The Japan Wildlife Film Festival was held from the August 8th to 11th in Toyama, at the Toyama International Conference Center.
35 films of the 46 nominated have been given awards.
Congratulations to all of the 2013 Winners!
1. Grand Award – River Dog
(James Muir, New Zealand)
This stunning film shows the river as a place of great beauty- it’s scenery, plants, insects and animals. Grants life style and his thoughts reflect this. It brings a new chapter to our world. We learnt how to live it nature and people felt it and were moved by it. We are very honored to give the grand prize to this piece of art.
Grant Muir - father of James Muir - for River Dog
and Natasha Bishop for Aboraceous, both from New Zealand!
2. Special Jury Award – ‘X’ Years Later (Ukki Productions, Japan)
We admire and respect the producers’ passion towards this film to show the truth of the thermonuclear tests on the Marshall Island and the exposure of radiation 35 years later. With the memory of Fukushima Daiichi nuclear disaster we have a strong bond to this issue.
3. Best Animal Behavior – Bats: Sovereigns of the night (WDR, Germany)
The beautiful and clear close ups of bats in the dark are amazing. Combining various locations and species of bat in combination with explanations of how it was filmed makes this an incredible wildlife film. It was interesting to hear the producers talk about their filming experience as well.
4. Cinematography – Green Universe (Nautilusfilm GmbH, Germany)
The plants that live in the rich forest, the stories of the insects and the larger animals are all well documented. Throughout the film the footage is beautiful and mysterious combined with incredible detailed descriptions. The footage from the time lapse and high-speed cameras as well as the sound effects and music give the film a magical feel.
5. Best Asia and Oceania – Great Flight (KNN, Korea)
This film is a poem of the earth, capturing the behaviour of a migratory bird which flies as far as the moon. It is presented with high quality camera work which deepens the film and makes it more dramatic. We applaud the team from the bottom of our hearts.
6. Best Series – Life in Hell (Mona Lisa Productions, France)
Since we are used to thinking that this world is built for us, this series gave us a shock. It has opened a new door on life made possible with filming challenges and careful preparation. We praise the teams passion and courage.
7. Best Japanese Wildlife Documentary – Goshawk: Using the water as their hunting tool (Core T9, Japan)
This is an important record of the unique hunting technique of the Goshawk which uses water to kill its prey. The film lets us see behavior we have never seen before. At the same time it brings attention to the environmental conservation of Satoyama in Japan. We give great applause from our hearts to the team.
8. Best Scientific – Super Spider (ZED, France)
The fascinating introduction of unknown ecologies and behavior of various spiders and newly found behavior are astonishing. The footage from the high-speed camera, scanning electron microscope, the close up footage and animations were beautiful and effective.
9. Underwater – The Surprise Salmon (Saint Thomas Productions, France)
This film reveals the behavior of salmon living in volcanic areas of Alaska with outstanding camera techniques. Beautifully and accurately shown, this film reminds us of the mysteries of life.
10. Plant Ecology – Invisible Nature: Power of Plants (Mona Lisa Productions, France)
This film shows us the ecology and power of plants, which we cannot normally see. It makes us feel that plants maybe more advanced than us human being.
11. Nature and People – Himalaya, Facing The Giant Bees (ZED, France)
The mountain village of India is a miracle and a hope in the ways that they risk their lives to protect something, and that they have a mission to pass it on to the next generation. We cannot help but hope for this boy with the filming crew.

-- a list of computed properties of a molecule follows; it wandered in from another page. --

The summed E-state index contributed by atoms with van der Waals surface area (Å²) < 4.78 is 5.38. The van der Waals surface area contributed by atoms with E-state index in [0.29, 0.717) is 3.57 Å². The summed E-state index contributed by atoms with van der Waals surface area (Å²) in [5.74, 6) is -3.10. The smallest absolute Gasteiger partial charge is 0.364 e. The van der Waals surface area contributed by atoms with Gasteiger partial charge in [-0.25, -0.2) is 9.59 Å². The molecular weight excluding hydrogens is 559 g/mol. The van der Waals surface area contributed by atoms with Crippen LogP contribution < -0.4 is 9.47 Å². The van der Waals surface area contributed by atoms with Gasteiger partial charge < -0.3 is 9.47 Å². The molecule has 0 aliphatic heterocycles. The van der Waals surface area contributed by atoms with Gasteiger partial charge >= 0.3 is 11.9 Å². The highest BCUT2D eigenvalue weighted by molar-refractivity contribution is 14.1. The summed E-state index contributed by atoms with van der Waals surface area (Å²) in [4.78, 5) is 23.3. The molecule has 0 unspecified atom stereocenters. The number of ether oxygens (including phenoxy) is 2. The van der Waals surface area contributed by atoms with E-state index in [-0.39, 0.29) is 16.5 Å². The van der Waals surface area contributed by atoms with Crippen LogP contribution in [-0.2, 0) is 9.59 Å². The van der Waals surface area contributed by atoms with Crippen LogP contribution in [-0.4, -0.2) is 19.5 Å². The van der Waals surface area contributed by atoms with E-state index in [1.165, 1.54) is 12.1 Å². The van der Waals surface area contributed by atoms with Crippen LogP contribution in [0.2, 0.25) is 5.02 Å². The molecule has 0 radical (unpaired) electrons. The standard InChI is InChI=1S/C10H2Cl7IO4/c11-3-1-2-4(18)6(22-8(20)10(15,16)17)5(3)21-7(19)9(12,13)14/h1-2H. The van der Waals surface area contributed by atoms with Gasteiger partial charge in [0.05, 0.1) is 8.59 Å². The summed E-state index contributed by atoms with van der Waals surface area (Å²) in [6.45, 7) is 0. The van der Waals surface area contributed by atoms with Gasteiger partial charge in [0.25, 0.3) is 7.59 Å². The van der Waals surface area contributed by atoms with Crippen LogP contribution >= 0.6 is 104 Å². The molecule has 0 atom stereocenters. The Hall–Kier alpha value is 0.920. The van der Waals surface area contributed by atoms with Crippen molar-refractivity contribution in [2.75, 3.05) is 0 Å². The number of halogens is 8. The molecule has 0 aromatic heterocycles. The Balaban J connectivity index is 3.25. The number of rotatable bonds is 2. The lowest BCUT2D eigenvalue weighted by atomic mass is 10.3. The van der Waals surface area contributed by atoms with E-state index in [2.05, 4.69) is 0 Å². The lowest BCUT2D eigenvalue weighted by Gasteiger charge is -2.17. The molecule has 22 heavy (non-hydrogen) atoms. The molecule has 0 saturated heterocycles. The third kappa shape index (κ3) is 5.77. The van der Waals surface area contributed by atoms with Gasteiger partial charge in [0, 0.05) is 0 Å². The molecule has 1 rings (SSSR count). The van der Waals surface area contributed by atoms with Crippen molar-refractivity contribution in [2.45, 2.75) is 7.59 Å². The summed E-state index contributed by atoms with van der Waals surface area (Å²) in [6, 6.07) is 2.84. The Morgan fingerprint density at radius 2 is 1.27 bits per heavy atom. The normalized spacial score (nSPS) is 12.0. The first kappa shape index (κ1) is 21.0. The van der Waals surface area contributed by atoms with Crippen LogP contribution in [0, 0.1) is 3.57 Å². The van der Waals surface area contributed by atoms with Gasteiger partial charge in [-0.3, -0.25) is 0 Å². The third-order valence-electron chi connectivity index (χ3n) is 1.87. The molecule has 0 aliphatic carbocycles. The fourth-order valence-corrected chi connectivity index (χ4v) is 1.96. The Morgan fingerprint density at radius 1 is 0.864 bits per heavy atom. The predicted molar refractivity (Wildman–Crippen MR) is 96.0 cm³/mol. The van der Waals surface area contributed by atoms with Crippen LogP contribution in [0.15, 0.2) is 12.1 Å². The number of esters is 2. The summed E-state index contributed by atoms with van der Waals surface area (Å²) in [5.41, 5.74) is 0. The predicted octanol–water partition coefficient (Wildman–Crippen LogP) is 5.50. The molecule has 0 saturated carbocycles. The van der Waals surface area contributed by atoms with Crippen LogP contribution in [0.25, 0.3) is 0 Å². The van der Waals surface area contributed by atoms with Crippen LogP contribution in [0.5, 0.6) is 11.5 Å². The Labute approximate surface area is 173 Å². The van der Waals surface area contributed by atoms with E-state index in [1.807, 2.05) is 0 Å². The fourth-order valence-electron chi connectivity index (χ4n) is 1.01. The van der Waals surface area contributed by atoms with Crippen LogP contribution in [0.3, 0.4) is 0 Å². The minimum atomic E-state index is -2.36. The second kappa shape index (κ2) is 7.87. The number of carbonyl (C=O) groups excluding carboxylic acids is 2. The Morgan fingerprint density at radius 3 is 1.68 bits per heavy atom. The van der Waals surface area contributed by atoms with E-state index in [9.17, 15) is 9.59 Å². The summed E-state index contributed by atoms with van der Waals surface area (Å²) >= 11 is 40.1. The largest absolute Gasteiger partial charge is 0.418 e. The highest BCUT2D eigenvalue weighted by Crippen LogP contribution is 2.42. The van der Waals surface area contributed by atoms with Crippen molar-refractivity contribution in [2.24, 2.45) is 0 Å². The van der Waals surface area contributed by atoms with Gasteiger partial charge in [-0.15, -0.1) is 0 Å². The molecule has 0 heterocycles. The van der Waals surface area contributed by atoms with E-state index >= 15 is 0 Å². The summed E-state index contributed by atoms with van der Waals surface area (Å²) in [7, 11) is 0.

Grant Muir recieving the Best Environmental Award for River Dog
12. Best Environmental – River Dog (James Muir, New Zealand)
We are impressed by the farmer’s strong feelings towards nature. How he is challenging and struggling to protect the natural world around him alone with his dogs, touches us. It reminds us that we need to protect our environment and nature.
Fei Xiang for Chinese Alligator
13. Educational – Chinese Alligator (Shanghai Science & Technology Museum, China)
This film follows the behavior of the almost extinct Chinese alligator with great close up footage. Every detail of them is carefully filmed. With the clear structure we admire this wonderful educational wildlife film.
Stefan Geier from Germany winning an award for Ant Wars
14. Environmental Issues – Ant Wars (BR, ARTE, Germany)
The invasion of foreign species is a problem around the world. The film shows a tiny but very powerful and great war of invasion. It teaches us the serious issue of native species being made extinct in their own land by foreign invaders and the loss of diversity.
Kim Jinman and Hyuna Park from MBC for Tears of the Antarctic
15. Asia and Oceania Environmental – Tears of the Antarctic (Munhwa Broadcasting Corporation (MBC), S. Korea)
Due to excellent filming techniques and the producers’ great passion, the critical conditions of the nature of the Antarctic has been shown in a way never seen before. The beautiful footage reveals the reality and the measures of the approaching of the environmental destruction. We would like to pay respect to the crews for overcoming the critical conditions, completing their mission and creating an incredible film.
16. Global Issues – Raising Resistance (WDR, Germany)
Due to harsh words and aggressive tactics of wealthy landowners life is being lost. We were fascinated by this film and its point of view from the farmer’s perspective of the serious issues that gene modification is having.
17. Global Issues – The Pipe (Autlook filmsales, Ireland)
The people of a small village in Ireland have protected something that is irreplaceable with money. The nature has been kept close to their hearts and their history, but the greed of development is about to rip this to pieces. We send our deepest support to the team and the people of the village from around the globe.
18. Animal Rights – Unlucky Number (Public Television Service, Taiwan, Taiwan)
The cries of the dogs in the cages, the sadness in their eyes, a mouth that trembles with anger…all of these images are printed on our memory. The dogs in this film have taught us the meaning of life itself.